But a closer look showed the swimmers covered with drysuits; the diners bundled in overcoats. Cars lined the beach near the Chain Ferry, each with a couple or family eating lunch insulated against the cold.
There were lots of walkers along the beaches, evenly split between hand-holding couples and solitary folks with pets. Children tumbled down sandpiles left by the bulldozers that clean the promenade each morning. The men inspected a huge channel buoy that had broken loose and washed up overnight.
Squally, thundery, Gale Force Nine… warned the Met Office. A huge low-pressure system, another “once in 100 years” storm was bearing down on the coast. For the next 48 hours, winds up to 90 mph and torrential rains were forecast.
Last night I drove down from Cambridge in driving rain at midnight: huge puddles of standing water on the M3 at Bournemouth that were thrown across the motorway from the opposing side. The two-hour backup on the Orbital was almost a respite (accompanied by an annoying interview with writer Anna Holmes, claiming that men act kindly only to exercise a “benevolent superiority” over women and to gain competitive advantage over other men).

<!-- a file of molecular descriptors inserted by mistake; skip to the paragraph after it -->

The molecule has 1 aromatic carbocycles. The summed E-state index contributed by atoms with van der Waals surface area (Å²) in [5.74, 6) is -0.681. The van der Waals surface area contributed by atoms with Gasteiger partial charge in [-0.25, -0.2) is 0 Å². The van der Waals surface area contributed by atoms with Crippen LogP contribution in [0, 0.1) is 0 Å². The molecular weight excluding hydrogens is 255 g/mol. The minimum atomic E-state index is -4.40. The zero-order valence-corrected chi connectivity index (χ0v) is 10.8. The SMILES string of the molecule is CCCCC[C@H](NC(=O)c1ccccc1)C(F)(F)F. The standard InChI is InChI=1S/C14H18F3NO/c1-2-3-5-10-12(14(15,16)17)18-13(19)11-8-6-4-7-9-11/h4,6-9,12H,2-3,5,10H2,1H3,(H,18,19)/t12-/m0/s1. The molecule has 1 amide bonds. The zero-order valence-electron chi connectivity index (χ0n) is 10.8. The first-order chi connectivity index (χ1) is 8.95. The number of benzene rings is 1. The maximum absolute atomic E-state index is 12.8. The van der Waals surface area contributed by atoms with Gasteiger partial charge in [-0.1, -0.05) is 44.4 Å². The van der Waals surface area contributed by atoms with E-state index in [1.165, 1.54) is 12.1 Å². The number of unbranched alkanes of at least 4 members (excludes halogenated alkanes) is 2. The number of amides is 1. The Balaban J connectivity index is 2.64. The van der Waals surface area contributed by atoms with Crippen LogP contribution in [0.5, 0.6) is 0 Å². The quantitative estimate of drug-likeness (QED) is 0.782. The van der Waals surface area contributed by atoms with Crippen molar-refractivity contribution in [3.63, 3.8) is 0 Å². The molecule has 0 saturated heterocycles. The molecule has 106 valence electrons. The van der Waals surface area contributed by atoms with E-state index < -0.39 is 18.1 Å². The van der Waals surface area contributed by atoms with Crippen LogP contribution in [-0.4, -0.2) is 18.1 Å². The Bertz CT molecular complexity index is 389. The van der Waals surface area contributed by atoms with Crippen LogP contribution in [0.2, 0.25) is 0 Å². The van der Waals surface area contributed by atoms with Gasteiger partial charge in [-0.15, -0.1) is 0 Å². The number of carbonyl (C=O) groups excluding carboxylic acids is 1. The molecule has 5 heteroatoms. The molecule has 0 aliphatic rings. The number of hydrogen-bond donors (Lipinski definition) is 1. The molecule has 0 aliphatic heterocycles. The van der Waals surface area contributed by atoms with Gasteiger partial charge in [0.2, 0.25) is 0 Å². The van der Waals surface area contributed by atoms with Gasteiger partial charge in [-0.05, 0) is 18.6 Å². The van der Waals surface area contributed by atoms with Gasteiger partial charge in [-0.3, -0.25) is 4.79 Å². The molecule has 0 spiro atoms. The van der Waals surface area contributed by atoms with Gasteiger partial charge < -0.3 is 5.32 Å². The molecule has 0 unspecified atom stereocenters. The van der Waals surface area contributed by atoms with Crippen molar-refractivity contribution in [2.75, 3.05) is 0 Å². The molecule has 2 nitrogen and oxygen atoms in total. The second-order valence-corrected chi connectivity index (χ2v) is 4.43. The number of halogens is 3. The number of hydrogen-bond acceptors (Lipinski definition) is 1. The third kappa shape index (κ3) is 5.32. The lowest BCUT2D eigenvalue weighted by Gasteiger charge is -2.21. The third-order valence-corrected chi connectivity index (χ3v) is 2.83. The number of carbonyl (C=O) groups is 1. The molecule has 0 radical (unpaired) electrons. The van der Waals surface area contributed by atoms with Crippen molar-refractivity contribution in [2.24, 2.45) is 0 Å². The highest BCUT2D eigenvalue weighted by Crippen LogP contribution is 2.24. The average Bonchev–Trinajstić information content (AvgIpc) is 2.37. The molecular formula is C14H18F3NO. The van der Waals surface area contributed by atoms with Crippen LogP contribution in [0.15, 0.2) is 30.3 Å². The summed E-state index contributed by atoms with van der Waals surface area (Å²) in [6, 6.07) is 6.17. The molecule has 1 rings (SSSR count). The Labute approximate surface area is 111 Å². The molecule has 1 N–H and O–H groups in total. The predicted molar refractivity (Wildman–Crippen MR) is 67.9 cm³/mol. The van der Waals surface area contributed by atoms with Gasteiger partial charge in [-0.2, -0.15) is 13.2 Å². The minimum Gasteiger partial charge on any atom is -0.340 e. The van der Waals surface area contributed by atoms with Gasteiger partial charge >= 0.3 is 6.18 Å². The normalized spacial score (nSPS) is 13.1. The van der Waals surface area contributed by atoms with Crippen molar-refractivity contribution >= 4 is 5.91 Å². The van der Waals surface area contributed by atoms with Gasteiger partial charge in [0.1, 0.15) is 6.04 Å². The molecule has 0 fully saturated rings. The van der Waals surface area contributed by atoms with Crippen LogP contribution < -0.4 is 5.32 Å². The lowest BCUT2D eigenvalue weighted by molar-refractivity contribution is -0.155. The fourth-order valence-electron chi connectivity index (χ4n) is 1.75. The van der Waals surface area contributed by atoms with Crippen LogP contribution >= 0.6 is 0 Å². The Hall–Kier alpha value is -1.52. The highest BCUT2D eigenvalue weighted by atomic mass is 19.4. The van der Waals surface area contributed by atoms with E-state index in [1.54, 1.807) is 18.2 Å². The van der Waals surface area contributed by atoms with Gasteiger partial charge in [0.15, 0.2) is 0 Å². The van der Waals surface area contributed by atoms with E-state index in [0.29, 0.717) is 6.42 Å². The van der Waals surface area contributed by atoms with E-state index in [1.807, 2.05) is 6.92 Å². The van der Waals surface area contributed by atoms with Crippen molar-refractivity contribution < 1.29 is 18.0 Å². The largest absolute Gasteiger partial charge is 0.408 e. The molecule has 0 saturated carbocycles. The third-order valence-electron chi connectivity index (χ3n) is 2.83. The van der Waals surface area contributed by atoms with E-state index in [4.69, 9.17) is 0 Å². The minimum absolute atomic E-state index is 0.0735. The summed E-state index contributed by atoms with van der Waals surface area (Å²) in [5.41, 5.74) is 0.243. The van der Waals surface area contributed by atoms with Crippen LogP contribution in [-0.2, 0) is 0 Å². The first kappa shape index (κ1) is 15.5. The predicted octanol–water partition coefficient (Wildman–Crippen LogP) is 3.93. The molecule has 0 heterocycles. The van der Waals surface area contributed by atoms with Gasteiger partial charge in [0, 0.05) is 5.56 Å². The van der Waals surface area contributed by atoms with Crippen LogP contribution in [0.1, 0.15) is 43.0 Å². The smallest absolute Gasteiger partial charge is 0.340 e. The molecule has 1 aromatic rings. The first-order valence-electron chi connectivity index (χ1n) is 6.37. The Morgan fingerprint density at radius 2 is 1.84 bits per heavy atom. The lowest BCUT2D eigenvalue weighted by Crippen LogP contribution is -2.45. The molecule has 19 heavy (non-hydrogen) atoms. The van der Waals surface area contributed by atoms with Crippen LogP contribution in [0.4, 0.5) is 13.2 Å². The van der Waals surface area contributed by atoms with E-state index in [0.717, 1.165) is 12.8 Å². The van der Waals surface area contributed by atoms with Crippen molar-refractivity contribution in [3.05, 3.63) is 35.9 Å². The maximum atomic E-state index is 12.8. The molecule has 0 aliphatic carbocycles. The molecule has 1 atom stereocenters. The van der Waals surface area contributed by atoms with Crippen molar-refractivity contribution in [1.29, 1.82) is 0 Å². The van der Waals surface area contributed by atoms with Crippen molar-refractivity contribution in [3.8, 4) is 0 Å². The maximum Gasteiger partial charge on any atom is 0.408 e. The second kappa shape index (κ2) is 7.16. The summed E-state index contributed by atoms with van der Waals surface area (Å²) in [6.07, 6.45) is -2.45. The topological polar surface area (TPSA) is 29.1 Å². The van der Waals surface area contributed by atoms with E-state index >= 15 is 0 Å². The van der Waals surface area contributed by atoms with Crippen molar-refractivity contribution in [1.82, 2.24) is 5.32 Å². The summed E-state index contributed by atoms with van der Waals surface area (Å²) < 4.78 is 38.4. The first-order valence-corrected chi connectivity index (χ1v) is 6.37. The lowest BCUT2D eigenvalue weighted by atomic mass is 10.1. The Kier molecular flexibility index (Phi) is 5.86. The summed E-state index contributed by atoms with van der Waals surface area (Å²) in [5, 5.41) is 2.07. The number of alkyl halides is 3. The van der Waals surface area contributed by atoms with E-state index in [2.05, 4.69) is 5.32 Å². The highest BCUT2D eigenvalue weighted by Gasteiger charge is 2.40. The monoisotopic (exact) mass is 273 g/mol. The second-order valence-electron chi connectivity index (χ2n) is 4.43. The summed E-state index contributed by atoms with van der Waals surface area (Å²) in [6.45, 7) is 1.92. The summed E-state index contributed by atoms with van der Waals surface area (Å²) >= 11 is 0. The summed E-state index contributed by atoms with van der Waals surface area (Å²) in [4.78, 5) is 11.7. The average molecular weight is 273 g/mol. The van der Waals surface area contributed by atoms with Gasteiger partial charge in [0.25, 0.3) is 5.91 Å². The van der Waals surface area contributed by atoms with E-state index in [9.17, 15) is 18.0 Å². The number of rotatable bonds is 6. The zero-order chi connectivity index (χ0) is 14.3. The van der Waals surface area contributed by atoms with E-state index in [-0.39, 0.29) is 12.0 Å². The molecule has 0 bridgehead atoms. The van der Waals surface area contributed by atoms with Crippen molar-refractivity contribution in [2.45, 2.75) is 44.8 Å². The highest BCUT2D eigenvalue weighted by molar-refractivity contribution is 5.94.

Anyway, the storm blew itself out and today went well: knotty problems were solved, there was time for chatting up friends, completing accounts, an hour’s exercise and read, setting up two working groups, and a good walk in the wind and sun.
And, from Branscomb Beach at sunset, the forecast next gale was literally in view as it surged over the Isle of Wight.